Saving money when using cut off wheels mainly comes down to avoiding having to replace discs that wear down too fast, fixing bad/rough cuts, and reducing downtime caused by broken cutting wheels and/or injuries. Below are some tips to help you avoid these issues to get the most out of your cut-off wheels when working with piping.
Quality vs Price of Cutting Wheels
A major thing to consider is both the cost and quality of your cutting discs. Cheaper wheels aren’t always the best route to take. The quality of a cut, along with the expenses of that cut will affect the quality and expenses of the whole project in a multitude of ways. Cheap wheels often dull quickly, break under pressure or heat, or just don't cut that well.
You want to find a cutting wheel that is both fair in price but also retains high quality. That is why we proudly sell the BHA/Black Hawk Abrasives brand cut off wheels. We offer high-quality discs and focus on keeping them at an affordable price.
When every second counts on a job, a wheel change can cost money and take time from your work. When you have an operator changing their wheels several times a day, that means anywhere from 20-40% of their day (depending upon their speed) can be lost just to wheel changes or having to go back over a job to fix rough cuts from a cheap wheel.
Cutting Disc Size
However, it is also important to remember it’s not just the brand and their quality, but also the size of the wheel for the job. If the operator or the foreman has the workers using the wrong wheel it can lead to re-purchasing, corrections, and re-work, or in some cases scrapping a job completely and starting over.
Technically, a large wheel can be used to cut more sizes of pipes, but while bigger may seem more useful, it also comes with problems. Choosing too large of a wheel for the job can create dangerous situations for your operators that can have costly mistakes.
Matching the Pipe Size to the Appropriate Wheel Size
You want to make sure the wheel chosen will cut straight through the pipe’s diameter to produce a uniform cut line and a clean weld seam. This will result in saving on rework or the possible use of filler metal to fix a job. It is also best to choose the thinnest wheel possible in order to help reduce both friction and heat. Increased heat and/or friction can drastically reduce the life of the wheel, cause them to break, or damage your piping.
If you are new to pipework or trying to double-check yourself we have a quick guide to help make sure you are matching the right size wheel for the correct pipe size.
If you are having trouble viewing the infographic above, below are the recommended wheel sizes for cutting different pipe sizes:
|PIPE SIZE||WHEEL SIZE|
|Up to ¾”||4 1/2” cut off wheel|
|⅞” up to 2-½”||6” cut off wheel|
|2-¾” to 3 in”||7” cut off wheel|
|3” to 3-½”||9” cut off wheel|
Matching the Wheel to Pipe Material
It is important to make sure that the cutting wheel you are purchasing is meant to be used on the material of the pipe you will be cutting. For example, this specific type of cut off wheel for aluminum prevents excess heat buildup or contamination of the aluminum.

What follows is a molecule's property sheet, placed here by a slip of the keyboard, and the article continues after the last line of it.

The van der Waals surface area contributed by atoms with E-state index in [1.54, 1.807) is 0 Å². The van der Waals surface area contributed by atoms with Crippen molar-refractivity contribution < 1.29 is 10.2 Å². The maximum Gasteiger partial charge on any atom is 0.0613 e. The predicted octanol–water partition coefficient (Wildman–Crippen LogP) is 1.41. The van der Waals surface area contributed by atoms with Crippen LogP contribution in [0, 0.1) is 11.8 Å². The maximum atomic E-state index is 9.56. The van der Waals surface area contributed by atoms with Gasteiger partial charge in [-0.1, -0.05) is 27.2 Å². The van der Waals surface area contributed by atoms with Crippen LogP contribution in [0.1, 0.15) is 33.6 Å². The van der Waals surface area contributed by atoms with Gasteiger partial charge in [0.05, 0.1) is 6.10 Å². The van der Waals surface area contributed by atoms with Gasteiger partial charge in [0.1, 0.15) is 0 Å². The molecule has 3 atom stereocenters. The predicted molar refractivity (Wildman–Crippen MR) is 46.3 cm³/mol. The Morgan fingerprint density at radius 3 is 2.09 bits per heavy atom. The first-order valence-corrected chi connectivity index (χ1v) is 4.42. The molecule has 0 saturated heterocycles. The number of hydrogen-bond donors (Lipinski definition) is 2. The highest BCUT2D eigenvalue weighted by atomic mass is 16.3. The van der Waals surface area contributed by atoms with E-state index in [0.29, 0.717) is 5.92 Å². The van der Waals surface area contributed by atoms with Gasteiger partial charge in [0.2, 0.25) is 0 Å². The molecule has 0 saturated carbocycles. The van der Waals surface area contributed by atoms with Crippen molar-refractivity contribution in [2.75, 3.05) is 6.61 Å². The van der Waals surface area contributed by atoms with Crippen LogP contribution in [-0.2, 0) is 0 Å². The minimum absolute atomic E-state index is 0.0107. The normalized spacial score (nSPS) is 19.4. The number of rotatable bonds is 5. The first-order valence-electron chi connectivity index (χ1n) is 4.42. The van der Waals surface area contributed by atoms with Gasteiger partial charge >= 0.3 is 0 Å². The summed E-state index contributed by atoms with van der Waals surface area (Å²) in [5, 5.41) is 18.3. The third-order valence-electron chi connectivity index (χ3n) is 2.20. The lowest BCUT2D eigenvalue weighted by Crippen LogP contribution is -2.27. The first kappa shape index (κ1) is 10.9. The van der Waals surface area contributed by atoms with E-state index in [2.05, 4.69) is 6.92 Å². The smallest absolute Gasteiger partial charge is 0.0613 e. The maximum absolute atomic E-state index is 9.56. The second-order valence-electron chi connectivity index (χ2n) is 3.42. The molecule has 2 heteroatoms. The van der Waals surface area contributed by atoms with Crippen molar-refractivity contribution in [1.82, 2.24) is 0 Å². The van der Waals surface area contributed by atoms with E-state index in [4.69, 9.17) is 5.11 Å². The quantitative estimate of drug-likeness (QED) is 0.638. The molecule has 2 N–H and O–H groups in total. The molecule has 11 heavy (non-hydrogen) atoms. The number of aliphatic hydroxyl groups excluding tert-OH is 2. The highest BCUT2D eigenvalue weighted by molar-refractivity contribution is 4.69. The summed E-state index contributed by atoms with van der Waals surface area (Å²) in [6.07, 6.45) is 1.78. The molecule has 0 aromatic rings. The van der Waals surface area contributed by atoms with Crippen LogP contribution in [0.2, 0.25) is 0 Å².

You also do not want contaminants causing rust. If you work on a wide variety of materials, it may be more cost-effective in the long run to buy a variety of cutting wheels for your different types of metal you work on.
Proper Cutting Habits
Simply providing proper cutting disc training can really help save workers’ time and continue cutting costs. It is important for the operator to know that the wheel should be doing most of the work and they should not try to exert more pressure than necessary. If they are forcing, plunging, or pushing the wheel through the pipe they will put unnecessary strain on the wheel and the pipe itself. Heavy force will not create even, smooth cuts or joints and can often break a cutting wheel.
The operator should start by holding the wheel next to the pipe to gauge how deep the cut needs to be. That depth is decided by the metal’s thickness. It is important for the operator to minimize surface contact and use consistent motion rather than pressure when cutting welds and metal. This will help reduce heat and vibration. You can further reduce vibration by cutting as close to the clamp as possible. The operator should still have appropriate safety clearance between themselves and the tool and the clamp. But, the further the distance the greater the vibration. The greater the vibration the greater risk for a breakdown or wheel failure.
Cut-Off Wheel Safety
Improper use of this dangerous tool can easily cause a major safety hazard. Even if it appears to be slowing you down a bit, all recommended cutoff wheel safety practices should be followed at all times. Failure to do so can waste a lot of time and money by stopping work to bandage a wound or rush someone to the emergency room.
Need Help Picking Out the Right Cutting Wheel?
Please do not hesitate to reach out to us. We know how difficult it can be when a few products may work for you and we’re here to help guide you as best we can. Please feel free to reach out to one of our experts at Empire Abrasives, 1-800-816-3824. Whether you are experienced or a novice -- we are always happy to lend a helping hand.